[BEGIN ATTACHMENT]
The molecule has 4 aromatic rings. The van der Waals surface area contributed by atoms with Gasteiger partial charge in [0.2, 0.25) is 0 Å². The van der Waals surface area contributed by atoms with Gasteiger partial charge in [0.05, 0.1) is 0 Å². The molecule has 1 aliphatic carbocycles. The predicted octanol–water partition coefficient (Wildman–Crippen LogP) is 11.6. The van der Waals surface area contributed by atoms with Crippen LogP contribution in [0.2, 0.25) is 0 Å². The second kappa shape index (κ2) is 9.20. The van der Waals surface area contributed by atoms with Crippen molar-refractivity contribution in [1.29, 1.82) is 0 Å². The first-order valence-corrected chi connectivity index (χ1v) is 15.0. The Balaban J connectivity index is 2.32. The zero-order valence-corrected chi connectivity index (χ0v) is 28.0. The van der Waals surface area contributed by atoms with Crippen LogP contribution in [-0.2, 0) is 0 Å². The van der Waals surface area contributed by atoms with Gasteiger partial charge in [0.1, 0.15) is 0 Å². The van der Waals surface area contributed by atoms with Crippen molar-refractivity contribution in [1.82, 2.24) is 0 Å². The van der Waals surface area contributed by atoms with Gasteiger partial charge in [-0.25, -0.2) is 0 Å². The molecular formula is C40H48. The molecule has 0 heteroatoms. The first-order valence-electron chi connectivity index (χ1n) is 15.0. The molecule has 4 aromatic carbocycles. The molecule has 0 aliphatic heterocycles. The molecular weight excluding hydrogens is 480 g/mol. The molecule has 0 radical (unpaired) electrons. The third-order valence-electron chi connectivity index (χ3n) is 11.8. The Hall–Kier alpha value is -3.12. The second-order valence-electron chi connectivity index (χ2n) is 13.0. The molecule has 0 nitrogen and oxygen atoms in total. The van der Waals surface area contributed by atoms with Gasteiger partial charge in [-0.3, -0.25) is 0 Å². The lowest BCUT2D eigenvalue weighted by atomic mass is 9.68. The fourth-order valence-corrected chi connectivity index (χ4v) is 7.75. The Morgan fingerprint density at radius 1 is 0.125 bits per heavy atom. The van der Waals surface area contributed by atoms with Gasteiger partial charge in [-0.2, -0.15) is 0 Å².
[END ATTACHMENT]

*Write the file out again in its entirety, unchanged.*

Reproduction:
The molecule has 4 aromatic rings. The van der Waals surface area contributed by atoms with Gasteiger partial charge in [0.2, 0.25) is 0 Å². The van der Waals surface area contributed by atoms with Gasteiger partial charge in [0.05, 0.1) is 0 Å². The molecule has 1 aliphatic carbocycles. The predicted octanol–water partition coefficient (Wildman–Crippen LogP) is 11.6. The van der Waals surface area contributed by atoms with Crippen LogP contribution in [0.2, 0.25) is 0 Å². The second kappa shape index (κ2) is 9.20. The van der Waals surface area contributed by atoms with Crippen molar-refractivity contribution in [1.29, 1.82) is 0 Å². The first-order valence-corrected chi connectivity index (χ1v) is 15.0. The Balaban J connectivity index is 2.32. The zero-order valence-corrected chi connectivity index (χ0v) is 28.0. The van der Waals surface area contributed by atoms with Crippen LogP contribution in [-0.2, 0) is 0 Å². The van der Waals surface area contributed by atoms with Gasteiger partial charge in [0.1, 0.15) is 0 Å². The van der Waals surface area contributed by atoms with Crippen molar-refractivity contribution in [1.82, 2.24) is 0 Å². The van der Waals surface area contributed by atoms with Gasteiger partial charge in [-0.25, -0.2) is 0 Å². The molecular formula is C40H48. The molecule has 0 heteroatoms. The first-order valence-electron chi connectivity index (χ1n) is 15.0. The molecule has 4 aromatic carbocycles. The molecule has 0 aliphatic heterocycles. The molecular weight excluding hydrogens is 480 g/mol. The molecule has 0 radical (unpaired) electrons. The third-order valence-electron chi connectivity index (χ3n) is 11.8. The Hall–Kier alpha value is -3.12. The second-order valence-electron chi connectivity index (χ2n) is 13.0. The molecule has 0 nitrogen and oxygen atoms in total. The van der Waals surface area contributed by atoms with Gasteiger partial charge in [-0.3, -0.25) is 0 Å². The lowest BCUT2D eigenvalue weighted by atomic mass is 9.68. The fourth-order valence-corrected chi connectivity index (χ4v) is 7.75. The Morgan fingerprint density at radius 1 is 0.125 bits per heavy atom. The van der Waals surface area contributed by atoms with Gasteiger partial charge in [-0.2, -0.15) is 0 Å².